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EEOC's Updated Guidelines on Harassment, a Form of Workplace Violence

In a June 10, 2024 blog on this site, we noted that various federal agencies have articulated that workplace harassment is prohibited conduct which could land an employer in "hot water" if employees take action to prove such behavior is present and that they were damaged by it.


The Occupational Safety and Health Administration (OSHA) has found that harassment is a form of workplace violence and the Equal Employment Opportunity Commission (EEOC) has held that harassment violates various employment laws.


The EEOC recently published its updated enforcement guidelines on harassment which became effective on April 29, 2024.


Please watch this brief video presented by Kathleen M. Bonczyk, Esq. on what constitutes Quid Pro Quo v. Hostile Environment, the two forms of probhitied workplace-based harassment:






The EEOC's updated guidelines include a position statement regarding employer's liability as to Quid Pro Quo v. Hostile Environment. Per the EEOC, if an employee's complaint of "Quid Pro Quo" harassment is proven, there is no defense and liability is effetively automatic.


It should also be noted that as Title VII of the Civil Rights Act of 1964, the law enforced by the EEOC barring harassment, allows for reimbursement of attorney's fees and costs, an employer on the wrong side of a verdict could be liable for not just damages payable to the Plaintiff but also for what could ultimately be many thousands of dollars in the prevailing party's attorney's fees and costs (such as service of process and court reporter fees).


Per these guidelines:


A. Overview of Liability Standards in Harassment Cases


When a complainant establishes that the employer made an explicit change to a term, condition, or privilege of employment linked to harassment based on a protected characteristic (sometimes described as “quid pro quo,” as explained in section III.A), the employer is liable and there is no defense.

In cases alleging a hostile work environment, one or more standards of liability will apply. Which standards apply to any given situation depends on the relationship of the harasser to the employer and the nature of the hostile work environment. Each standard is discussed in detail in sections IV.B and IV.C, below.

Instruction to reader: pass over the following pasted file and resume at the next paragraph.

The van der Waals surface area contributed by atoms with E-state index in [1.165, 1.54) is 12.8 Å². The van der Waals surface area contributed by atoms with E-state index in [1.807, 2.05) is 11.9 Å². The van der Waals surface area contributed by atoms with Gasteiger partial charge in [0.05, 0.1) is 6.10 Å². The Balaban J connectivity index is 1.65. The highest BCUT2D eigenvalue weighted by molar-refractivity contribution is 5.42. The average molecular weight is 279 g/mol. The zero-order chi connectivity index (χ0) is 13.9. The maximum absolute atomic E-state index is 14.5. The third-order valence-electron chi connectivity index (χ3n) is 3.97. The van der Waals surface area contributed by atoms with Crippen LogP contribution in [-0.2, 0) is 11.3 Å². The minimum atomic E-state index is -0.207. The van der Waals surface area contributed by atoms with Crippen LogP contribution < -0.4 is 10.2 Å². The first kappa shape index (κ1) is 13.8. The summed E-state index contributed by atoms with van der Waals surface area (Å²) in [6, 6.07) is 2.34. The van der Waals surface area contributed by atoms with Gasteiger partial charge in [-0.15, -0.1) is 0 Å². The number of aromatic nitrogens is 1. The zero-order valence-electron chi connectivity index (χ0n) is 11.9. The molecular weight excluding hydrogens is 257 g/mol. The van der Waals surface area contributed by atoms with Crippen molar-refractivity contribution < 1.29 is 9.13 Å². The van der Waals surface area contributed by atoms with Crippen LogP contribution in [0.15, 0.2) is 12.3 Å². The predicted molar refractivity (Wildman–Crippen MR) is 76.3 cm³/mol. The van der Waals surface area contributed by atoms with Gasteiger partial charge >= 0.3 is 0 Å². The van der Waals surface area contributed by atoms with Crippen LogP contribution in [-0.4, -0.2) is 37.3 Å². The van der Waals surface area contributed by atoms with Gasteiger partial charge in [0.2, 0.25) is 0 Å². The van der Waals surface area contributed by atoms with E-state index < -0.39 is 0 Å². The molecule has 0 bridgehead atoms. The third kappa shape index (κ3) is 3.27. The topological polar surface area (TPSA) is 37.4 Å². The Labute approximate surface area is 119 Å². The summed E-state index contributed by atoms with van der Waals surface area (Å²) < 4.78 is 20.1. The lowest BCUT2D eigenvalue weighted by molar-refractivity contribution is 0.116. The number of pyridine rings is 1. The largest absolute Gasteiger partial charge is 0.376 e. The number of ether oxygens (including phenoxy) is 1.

To summarize:

  • If the harasser is a proxy or alter ego of the employer, the employer is automatically liable for the hostile work environment created by the harasser’s conduct. The actions of the harasser are considered the actions of the employer, and there is no defense to liability.

  • If the harasser is a supervisor and the hostile work environment includes a tangible employment action against the victim, the employer is vicariously liable for the harasser’s conduct and there is no defense to liability. This is true even if the supervisor is not a proxy or alter ego.

  • If the harasser is a supervisor (but not a proxy or alter ego) and the hostile work environment does not include a tangible employment action, the employer is vicariously liable for the actions of the harasser, but the employer may limit its liability or damages if it can prove the Faragher-Ellerth affirmative defense, which is explained below at section IV.C.2.b.

  • If the harasser is any person other than a proxy, alter ego, or supervisor, the employer is only liable for the hostile work environment created by the harasser’s conduct if the employer was negligent in that it failed to act reasonably to prevent the harassment or to take reasonable corrective action in response to the harassment when the employer was aware, or should have been aware, of it.

Negligence provides a minimum standard for employer liability, regardless of the status of the harasser. Other theories of employer liability—automatic liability (for proxies and alter egos) and vicarious liability (for supervisors)—are additional bases for employer liability that supplement and do not replace the negligence standard.


If the complainant challenges harassment by one or more supervisors and one or more coworkers or non-employees and the harassment is part of the same hostile work environment claim, separate analyses of employer liability should be conducted in accordance with each harasser’s classification.

(Emphasis added).



NOTE:


The EEOC's updated guidelines are available to review on line here:



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